The last straw is group therapy, where everyone seems to have their own agenda that has little to do with getting down to the problem. She shrinks into the background as much as possible, actually made more possible by the leader of the group with her seemingly arrogant need to show everyone how well she's been constructed. Kate's sure she'll never go back, that is until she runs into Jack, after the therapy session, in the gym down the hall from where the group meets. He's kind and suggests she join them for some basketball. She promises to do so another time, and realizes that this guy, Jack, is a pastor of a church. This gets her thinking in different directions.

As Kevin's voice becomes more intolerable, and at one point he starts yelling at her, Kate is plunged into a world of depression that goes beyond just the sorrow of losing a loved one. A secret from Kevin's past unravels her life, stripping her of almost every good memory she's had, and practically everyone she's known...except for Jack. He won't go away, and she doesn't have the strength to tell him to, but she's basically spent her time burning bridges. Past friends aren't allowed in her life any more. But Jack won't quit. In him she finds the one answer that has eluded her all this time. It isn't Jack himself, but something that he has, that she wishes to have that pulls her from the abyss.

If you can read this book and truthfully say it isn't well-written and that this plot doesn't make you wonder what's around the next bend then you are one special person. I am not a big fan of romances myself. I'm a mystery writer. As such I know you have to keep the reader on their toes. With mysteries you more or less expect the twists and turns. With romances you more or less expect a guy and a girl to find each other and by the end find "eternal bliss", all of which makes me want to vomit. Bonnie Grove, on the other hand, handles her romance like I would a mystery. You never know what's around the next bend. You're never really sure how things are going to work out (although you get several huge hints). I think of all the people I identified with in this book it would have to be Blair. Keep your eye on him. Although not really central to the story there are things about him that make the grief all that much more real, and radiating from Kate to others.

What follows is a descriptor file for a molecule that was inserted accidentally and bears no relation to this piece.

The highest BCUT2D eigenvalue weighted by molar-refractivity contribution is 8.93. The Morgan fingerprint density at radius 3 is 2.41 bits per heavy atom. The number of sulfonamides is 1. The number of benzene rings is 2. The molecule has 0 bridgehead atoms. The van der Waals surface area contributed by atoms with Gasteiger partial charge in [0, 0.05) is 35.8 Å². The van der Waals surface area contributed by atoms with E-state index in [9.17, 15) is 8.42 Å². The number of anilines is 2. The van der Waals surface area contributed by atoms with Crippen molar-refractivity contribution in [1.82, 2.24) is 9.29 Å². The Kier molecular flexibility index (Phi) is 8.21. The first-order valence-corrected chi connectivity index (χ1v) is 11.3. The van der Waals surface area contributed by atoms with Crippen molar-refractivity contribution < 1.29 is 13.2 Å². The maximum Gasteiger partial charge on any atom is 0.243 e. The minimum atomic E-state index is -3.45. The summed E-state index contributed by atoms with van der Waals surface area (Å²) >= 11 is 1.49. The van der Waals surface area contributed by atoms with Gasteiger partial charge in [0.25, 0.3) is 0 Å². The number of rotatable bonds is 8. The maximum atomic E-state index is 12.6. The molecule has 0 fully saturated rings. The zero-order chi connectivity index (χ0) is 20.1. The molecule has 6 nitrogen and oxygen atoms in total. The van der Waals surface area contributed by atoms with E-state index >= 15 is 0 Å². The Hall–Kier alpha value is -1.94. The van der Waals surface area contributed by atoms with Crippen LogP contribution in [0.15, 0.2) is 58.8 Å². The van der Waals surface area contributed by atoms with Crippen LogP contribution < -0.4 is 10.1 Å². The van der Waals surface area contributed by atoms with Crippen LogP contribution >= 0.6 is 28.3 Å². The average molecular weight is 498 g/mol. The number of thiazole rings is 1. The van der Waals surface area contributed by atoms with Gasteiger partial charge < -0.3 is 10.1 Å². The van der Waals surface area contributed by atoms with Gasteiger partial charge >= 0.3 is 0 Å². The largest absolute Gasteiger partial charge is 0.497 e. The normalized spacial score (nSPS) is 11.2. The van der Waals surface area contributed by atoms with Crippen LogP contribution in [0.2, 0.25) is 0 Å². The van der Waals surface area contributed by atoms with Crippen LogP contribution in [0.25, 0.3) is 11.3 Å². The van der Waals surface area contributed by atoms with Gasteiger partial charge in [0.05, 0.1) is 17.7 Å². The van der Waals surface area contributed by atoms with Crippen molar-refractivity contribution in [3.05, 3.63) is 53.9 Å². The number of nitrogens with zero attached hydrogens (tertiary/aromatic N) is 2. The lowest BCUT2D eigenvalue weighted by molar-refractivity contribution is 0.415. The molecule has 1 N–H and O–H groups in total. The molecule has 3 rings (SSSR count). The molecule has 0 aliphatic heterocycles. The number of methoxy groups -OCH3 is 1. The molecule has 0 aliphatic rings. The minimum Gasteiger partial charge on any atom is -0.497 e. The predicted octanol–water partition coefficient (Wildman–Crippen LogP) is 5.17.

The Bible teaches us to "Mourn with those who mourn, weep with those who weep, and to rejoice with those who rejoice." Unfortunately I think most of us skip over the first part of that verse and go right to the last part. We want to rejoice with others who rejoice, but we don't want to be around those who are hurting, because it makes us hurt too. This is the challenge, as I see it, of Bonnie's work, to go to those who are hurting, to let yourself be hurt along with them so that together you can help each other heal. In his process lies some wonderful truths that lie about like forgotten gemstones. Unless we are willing to travel that path of mourning with those we love who are hurting, we will never find those gemstones, simply because they can only be found on a path that leads through a dark valley, and they can only be found when that path is walked by others of their own accord to help people who are in that valley already. All in all TALKING TO THE DEAD, by Bonnie Grove is more than just another novel, it's a challenge to live life the way God intends us to live it.

Check out these other member blogs this week for more info.


This site receives books, free from the author, for review and tour. This in no way takes away from the excellence found in these works. There are times when this site will promote a book even though the site owner has not read it. In this case there will be no review, nor will we have received a copy for a review. If we receive a copy from the author/publisher we will write and post our review.